barefoot angel

Yesterday while—inside my head—I was quietly celebrating Calivn’s seventh birthday, my closest childhood friend’s six-year-old niece was undergoing brain surgery three thousand miles away.

In November, when she was just five, someone found the beautiful flaxen-haired child unconscious on the floor of her school’s bathroom. It appeared she had had a seizure. My friend told me that her niece used to have febrile seizures when she was little though she hadn’t had any in two years. But somehow the seizures had returned.

An MRI revealed a cerebral arteriovenous malformation (AVM) on the right side of her brain. AVMs can cause deficit, pain or epilepsy. To control her seizures she began taking an antiepileptic drug—one of the same ones Calvin was on—while her parent’s scheduled her for surgery to remove the malformation from her brain.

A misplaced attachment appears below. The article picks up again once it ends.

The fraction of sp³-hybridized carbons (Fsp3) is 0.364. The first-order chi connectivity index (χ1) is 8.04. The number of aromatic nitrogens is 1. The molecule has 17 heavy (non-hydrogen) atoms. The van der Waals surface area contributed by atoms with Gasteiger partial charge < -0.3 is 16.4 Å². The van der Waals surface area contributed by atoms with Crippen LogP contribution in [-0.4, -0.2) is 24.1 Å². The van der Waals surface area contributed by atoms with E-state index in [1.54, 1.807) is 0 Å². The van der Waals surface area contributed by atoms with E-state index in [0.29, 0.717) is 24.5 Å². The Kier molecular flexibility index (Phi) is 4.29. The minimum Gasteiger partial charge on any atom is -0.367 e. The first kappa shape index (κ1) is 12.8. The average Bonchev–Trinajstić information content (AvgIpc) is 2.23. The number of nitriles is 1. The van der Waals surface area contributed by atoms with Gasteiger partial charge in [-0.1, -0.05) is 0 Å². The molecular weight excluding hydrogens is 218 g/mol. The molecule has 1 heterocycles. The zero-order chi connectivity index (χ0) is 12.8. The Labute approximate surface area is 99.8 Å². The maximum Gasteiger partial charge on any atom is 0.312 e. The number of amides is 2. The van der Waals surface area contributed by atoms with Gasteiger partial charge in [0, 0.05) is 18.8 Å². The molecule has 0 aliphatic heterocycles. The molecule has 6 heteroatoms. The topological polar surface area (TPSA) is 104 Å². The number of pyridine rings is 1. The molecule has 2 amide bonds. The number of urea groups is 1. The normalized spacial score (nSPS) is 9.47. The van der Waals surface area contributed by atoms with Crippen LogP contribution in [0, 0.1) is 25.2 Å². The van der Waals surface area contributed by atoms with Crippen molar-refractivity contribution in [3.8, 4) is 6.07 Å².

I’ve never met the little girl but I’ve seen pictures. She's a barefoot angel. In my favorite photo she stands—hands clasped—wearing a feathery, cherry-red ruffled skirt, a bright white shirt and a matching red cowboy hat trimmed in white and fastened snugly under her chin—her long, wavy, golden hair tumbling down her back.

Last night in bed, I closed my eyes tightly, holding this sweet candy cane image of her in my head. I will carry it with me all day today while she goes through her second brain surgery. And tonight I will dream of her running through a meadow—a thin stalk of grass in her small fist—downy dandelion tufts suspended like jellyfish in the summer breeze and parting for her perfectly awkward six-year-old cartwheels.

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